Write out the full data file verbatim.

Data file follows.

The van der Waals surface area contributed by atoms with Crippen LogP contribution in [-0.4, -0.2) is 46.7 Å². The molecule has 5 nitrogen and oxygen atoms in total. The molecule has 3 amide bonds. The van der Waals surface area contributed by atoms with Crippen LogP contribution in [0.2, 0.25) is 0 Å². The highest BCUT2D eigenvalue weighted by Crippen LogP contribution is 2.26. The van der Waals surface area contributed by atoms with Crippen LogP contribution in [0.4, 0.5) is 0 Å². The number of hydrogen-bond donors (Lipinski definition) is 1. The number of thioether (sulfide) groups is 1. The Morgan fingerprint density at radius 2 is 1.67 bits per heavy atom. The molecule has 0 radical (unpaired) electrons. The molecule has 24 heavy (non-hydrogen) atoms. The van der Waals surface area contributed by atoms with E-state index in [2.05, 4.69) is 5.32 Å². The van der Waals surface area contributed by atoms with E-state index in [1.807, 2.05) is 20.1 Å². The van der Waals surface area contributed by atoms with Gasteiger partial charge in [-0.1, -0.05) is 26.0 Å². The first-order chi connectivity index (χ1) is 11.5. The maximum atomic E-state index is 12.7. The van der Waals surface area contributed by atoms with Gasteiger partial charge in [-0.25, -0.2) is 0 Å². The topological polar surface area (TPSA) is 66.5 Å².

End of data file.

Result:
The van der Waals surface area contributed by atoms with Crippen LogP contribution in [-0.4, -0.2) is 46.7 Å². The molecule has 5 nitrogen and oxygen atoms in total. The molecule has 3 amide bonds. The van der Waals surface area contributed by atoms with Crippen LogP contribution in [0.2, 0.25) is 0 Å². The highest BCUT2D eigenvalue weighted by Crippen LogP contribution is 2.26. The van der Waals surface area contributed by atoms with Crippen LogP contribution in [0.4, 0.5) is 0 Å². The number of hydrogen-bond donors (Lipinski definition) is 1. The number of thioether (sulfide) groups is 1. The Morgan fingerprint density at radius 2 is 1.67 bits per heavy atom. The molecule has 0 radical (unpaired) electrons. The molecule has 24 heavy (non-hydrogen) atoms. The van der Waals surface area contributed by atoms with E-state index in [2.05, 4.69) is 5.32 Å². The van der Waals surface area contributed by atoms with E-state index in [1.807, 2.05) is 20.1 Å². The van der Waals surface area contributed by atoms with Gasteiger partial charge in [-0.1, -0.05) is 26.0 Å². The first-order chi connectivity index (χ1) is 11.5. The maximum atomic E-state index is 12.7. The van der Waals surface area contributed by atoms with Gasteiger partial charge in [-0.25, -0.2) is 0 Å². The topological polar surface area (TPSA) is 66.5 Å².